Likewise, in this Half-Kneeling 1-arm Manual Resistance External Rotation, Sam needs to make sure to position the scapula appropriately on the rib cage to make sure that he's in the best position to create eccentric strength for the cuff.  This is of particular importance in guys with low shoulders who may be very lat-dominant; gravity will have an additional downward pull on the scapula, so many guys need to intentionally activate upper trapezius prior to starting the set.

Or, consider a Prone External Rotation (one of our old Strength Exercises of the Week). This is definitely viewed as a rotator cuff exercise, as the goal is to learn to externally the humeral head in the socket without the "ball" migrating forward (preventing anterior instability). However, you also have to appreciate that gravity is forcing the scapula forward into anterior tilt, so the lower trapezius must be turned on to counteract it.

Likewise, just about every time you do any exercise that involves holding weights in your hands, your rotator cuff is firing reflexively.  

With all these examples - and surely many more - in mind, we realize that "categorizing" arm care exercises can be pretty difficult, as we're always looking to find a balance between doing enough and doing too much.

Sign-up Today for our FREE Newsletter and receive a four-part video series on how to deadlift!

Name
Email
Read more

5 Quick and Easy Ways to Feel and Move Better: Installment 2

I'm excited to announce that new Cressey Performance employee Greg Robins is going to be helping me out with this series moving forward.  Greg brings a unique skill set to to the table, and I think that the two of us together will kick out some great content in this weekly post moving forward.  With that said, here are five quick and easy ways to feel and move better to get you week off on the right foot:

1. Focus on less.

Too often I see people make the mistake of doing too much in the gym. Additionally, many folks jump from strength and conditioning program to program, or change strength exercises too often. Make it a point to do two things.  

First, pick a few big movements that you can execute correctly, and continually work to become great at them. Second, settle on a specific outcome for your training. Are you trying to lose fat, gain muscle, or get strong? While your approach may have elements that address all of these, prioritize one or the other for an extended period of time. Allowing yourself time to get better with movement, and eliminating competing demands from your program, are both great ways to maximize your efforts.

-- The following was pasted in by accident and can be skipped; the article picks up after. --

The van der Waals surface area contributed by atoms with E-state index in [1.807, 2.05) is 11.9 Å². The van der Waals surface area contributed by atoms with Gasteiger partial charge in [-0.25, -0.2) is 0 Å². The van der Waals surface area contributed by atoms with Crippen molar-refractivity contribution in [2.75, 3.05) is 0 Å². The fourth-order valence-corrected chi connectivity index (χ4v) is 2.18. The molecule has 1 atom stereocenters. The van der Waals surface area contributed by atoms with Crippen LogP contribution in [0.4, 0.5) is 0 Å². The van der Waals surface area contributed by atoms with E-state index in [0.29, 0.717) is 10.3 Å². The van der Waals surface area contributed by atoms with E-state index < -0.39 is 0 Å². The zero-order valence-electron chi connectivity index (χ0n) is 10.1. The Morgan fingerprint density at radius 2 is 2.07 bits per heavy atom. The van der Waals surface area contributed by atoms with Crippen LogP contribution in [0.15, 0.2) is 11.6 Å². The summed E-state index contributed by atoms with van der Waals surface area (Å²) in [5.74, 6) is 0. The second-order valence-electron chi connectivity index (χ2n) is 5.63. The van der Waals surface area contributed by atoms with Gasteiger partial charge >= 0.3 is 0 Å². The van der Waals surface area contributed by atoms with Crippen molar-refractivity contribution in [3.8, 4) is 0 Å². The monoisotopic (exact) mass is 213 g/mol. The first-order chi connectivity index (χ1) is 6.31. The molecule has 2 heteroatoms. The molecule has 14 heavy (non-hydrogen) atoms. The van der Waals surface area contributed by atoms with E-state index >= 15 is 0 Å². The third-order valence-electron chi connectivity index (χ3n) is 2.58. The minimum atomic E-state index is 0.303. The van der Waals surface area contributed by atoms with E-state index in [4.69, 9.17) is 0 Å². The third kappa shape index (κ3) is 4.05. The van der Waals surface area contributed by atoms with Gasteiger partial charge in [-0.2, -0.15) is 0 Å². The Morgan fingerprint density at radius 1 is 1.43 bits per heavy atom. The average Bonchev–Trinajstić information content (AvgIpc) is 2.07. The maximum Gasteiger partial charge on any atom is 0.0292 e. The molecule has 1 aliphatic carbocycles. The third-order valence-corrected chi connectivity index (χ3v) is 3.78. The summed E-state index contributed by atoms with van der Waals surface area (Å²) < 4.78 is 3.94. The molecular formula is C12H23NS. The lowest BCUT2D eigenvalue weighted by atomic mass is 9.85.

2. Declutter your life.

"Spring cleaning" is a hackneyed expression, but that doesn't mean it isn't an incredibly worthwhile project to undertake!  Let's just say that I filled a trunk with trash from my home office last week.

Considering that my home office is only 13'x13', I expect my productivity to increase quite a bit.  Think about ways you can "declutter" your life; it should help you focus on the task at hand.

3. Carry heavy stuff with friends.

Dan John has put out some great content with respect to how valuable carrying variations can be.  They are easily learned, don't make you ridiculously sore, and provide a great whole-body training effect.  One thing we like to do as a staff is set up our farmer's walks in a group format.  Our turf is 40 yards long, and each set is either one or two trips.  One person goes, then the next person goes, and so on until everyone has finished all their sets.  It keeps you accountable to strict rest periods, builds in the motivation of competition (who wants to be the one guy who can't finish his trip?), and distributes the loading/unloading responsibilities among several people!  Here's an old video of us on this front:

4. Get every rep.

Nobody makes progress by missing lifts. Check your ego at the door, and take a more patient approach to your training. The most beautiful lesson in training is one of delayed gratification. To succeed in the gym, you need to do what is necessary in the training session in order to make the subsequent training sessions beneficial. Nobody can set personal records for themselves every day, so focus on executing each and every rep smoothly. Over time, add to the bar, add a rep, or do a little more work in the same time period. It will all add up, and a year from now you will marvel at what you accomplished. However, if you choose to blow it out every session, in a year, you will be lucky to have made minimal progress.

5. Spend less time down at the bar.